Those eager young salesmen at Bloomberg LP: Still learning about the “search” function on the internets

November 18th, 2008 → 11:13 am @ // 6 Comments

Yesterday afternoon I got a call from someone at Bloomberg LP. Considering the December Vanity Fair features my 6,000-word story on Bloomberg News‘s founding, its recent management changes, and the fact that it’s just about the only news organization on the planet that seems to be making any money these days, there were any number of people I could reasonably have expected to hear from.

The message I actually did receive left me speechless. An exact transcription follows:

Hi Seth, [name] calling from Bloomberg. I just wanted to give you a quick call, I was actually forwarded your information from one of my colleagues and I definitely understand you’ve been a contributing editor at Vanity Fair for some time and provided a lot of insight on Dan Brown’s book and a lot of details that events that have occurred at The New York Times, but the reason that I’m calling is that we’ve actually been reaching out to a lot of public relations firms showing them the great tools that we have on Bloomberg to scan for news content relating to Vanity Fair or of course its peers as well so I definitely want to reach out to you and see if you were possibly interested in taking a look Bloomberg. I’ve met with a lot of other publishing firms also, AMI [American Media, Inc. – publisher of The National Enquirer, Flex, and Fit Pregnancy] being one of them, and thought that you as in, as a PR representative at Vanity Fair would definitely benefit from a lot of tools that are on Bloomberg also, so definitely feel free to give me a call and I will follow up with you. Again my direct again is 212-xxx-xxxx, and again we’d be more than happy to stop by and provide you with a little demonstration of all the news functionalities that are available. Again, [name] calling from Bloomberg.

That is truly a work of art. It would have ranked among the dumbest one-minute sales pitches ever recorded even without the conflation of “contributing editor” and “PR representative,” the comparison of Vanity Fair to American Media, or the reference to The Da Vinci Code as “Dan Brown’s book.” And to think that thousands of media professionals have lost their jobs in the past month alone. Sigh.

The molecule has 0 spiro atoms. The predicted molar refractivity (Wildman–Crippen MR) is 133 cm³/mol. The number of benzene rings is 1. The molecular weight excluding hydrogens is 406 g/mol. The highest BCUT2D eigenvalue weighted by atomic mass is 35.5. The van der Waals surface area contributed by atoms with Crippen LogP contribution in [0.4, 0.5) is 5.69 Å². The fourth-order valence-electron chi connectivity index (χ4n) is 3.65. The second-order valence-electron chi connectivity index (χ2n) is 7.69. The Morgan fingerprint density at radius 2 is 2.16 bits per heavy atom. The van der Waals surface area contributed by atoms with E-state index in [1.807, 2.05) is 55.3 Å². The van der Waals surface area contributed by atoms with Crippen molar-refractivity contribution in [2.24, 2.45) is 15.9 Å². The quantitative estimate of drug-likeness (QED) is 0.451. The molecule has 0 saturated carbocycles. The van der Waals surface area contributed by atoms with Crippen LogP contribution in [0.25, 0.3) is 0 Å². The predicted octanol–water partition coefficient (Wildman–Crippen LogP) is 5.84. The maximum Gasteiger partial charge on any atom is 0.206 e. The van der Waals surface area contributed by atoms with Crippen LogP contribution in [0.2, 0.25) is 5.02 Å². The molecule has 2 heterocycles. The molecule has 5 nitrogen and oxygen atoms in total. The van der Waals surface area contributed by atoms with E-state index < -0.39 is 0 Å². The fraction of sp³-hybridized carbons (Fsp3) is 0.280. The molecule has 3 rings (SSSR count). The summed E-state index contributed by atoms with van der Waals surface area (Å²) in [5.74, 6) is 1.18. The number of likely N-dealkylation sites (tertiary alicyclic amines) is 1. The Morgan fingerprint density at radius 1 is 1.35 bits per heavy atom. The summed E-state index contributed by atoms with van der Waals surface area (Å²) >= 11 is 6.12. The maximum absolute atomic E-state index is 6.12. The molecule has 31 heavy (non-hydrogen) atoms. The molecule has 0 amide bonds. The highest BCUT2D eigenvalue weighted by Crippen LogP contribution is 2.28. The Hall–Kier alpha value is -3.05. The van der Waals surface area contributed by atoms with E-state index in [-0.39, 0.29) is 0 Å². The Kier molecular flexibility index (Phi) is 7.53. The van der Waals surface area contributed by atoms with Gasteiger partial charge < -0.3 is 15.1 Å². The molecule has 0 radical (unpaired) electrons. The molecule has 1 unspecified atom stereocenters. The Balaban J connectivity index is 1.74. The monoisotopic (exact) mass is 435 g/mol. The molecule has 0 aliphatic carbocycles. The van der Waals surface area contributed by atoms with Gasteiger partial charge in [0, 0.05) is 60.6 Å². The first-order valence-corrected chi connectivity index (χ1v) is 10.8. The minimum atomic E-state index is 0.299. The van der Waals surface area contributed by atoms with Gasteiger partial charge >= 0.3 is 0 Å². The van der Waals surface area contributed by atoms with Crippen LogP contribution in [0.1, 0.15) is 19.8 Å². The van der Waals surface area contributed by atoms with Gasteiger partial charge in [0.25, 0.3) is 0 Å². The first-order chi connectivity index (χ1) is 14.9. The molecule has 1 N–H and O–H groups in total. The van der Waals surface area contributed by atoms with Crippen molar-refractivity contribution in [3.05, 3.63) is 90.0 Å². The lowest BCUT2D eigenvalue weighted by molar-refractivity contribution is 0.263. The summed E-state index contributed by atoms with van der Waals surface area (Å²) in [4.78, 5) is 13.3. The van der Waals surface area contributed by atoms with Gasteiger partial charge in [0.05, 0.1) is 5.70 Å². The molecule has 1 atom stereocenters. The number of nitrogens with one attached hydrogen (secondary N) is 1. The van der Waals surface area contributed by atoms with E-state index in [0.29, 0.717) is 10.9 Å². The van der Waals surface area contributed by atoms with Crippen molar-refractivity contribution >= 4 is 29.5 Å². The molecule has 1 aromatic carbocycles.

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Post Categories: Bloomberg News & Stupid sales pitches & Vanity Fair

6 Comments → “Those eager young salesmen at Bloomberg LP: Still learning about the “search” function on the internets”


  1. i4yankees

    9 years ago

    Seriously, a little too critical of a voicemail… Thousands of media professionals have lost their jobs in the past month alone… and to think that you are not one of them. Maybe I sense a little jealousy, I hear Bloomberg is hiring.. for the kitchen staff!

    Reply

  2. rog

    9 years ago

    He’s a salesman, not a journalist. There is a huge disconnect between the sales reps and the companies they work for. I’ve met reps that didn’t even understand the product they were selling. It’s the Dubyaification of America.

    Reply
  3. […] « Those eager young salesmen at Bloomberg LP: Still learning about the “search” fu… […]

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  4. Mark McGoldrick

    9 years ago

    Seth – have you ever tried to cold call? Granted this kid flubbed but come on. Do you think it really warrants a blog about it. I guarantee you uncle Mike’s managers are going to professionally slap this kid around because of this blog. Good job – what’s next, go down to PS 141 and make fun of the student’s art work? Instead, maybe we should critique your writing next to say, Christopher Hitchens and see if someone doesn’t blog about your writing in comparison (full disclosure though, I thought Feeding the Monster…was quite good).

    Reply
  5. […] Though it is possible to summon some sympathy for the unfortunate Bloomberg sales caller who mistakenly thought that Vanity Fair contributing editor Seth Mnookin was a Vanity Fair PR person. Outrageous! […]

    Reply

  6. joedistefano

    9 years ago

    Seth, you’re one uptight New Yorker. Don’t you know when you’ve been set up? Cheerfully, Joe DiStefano, Philadelphia

    Reply

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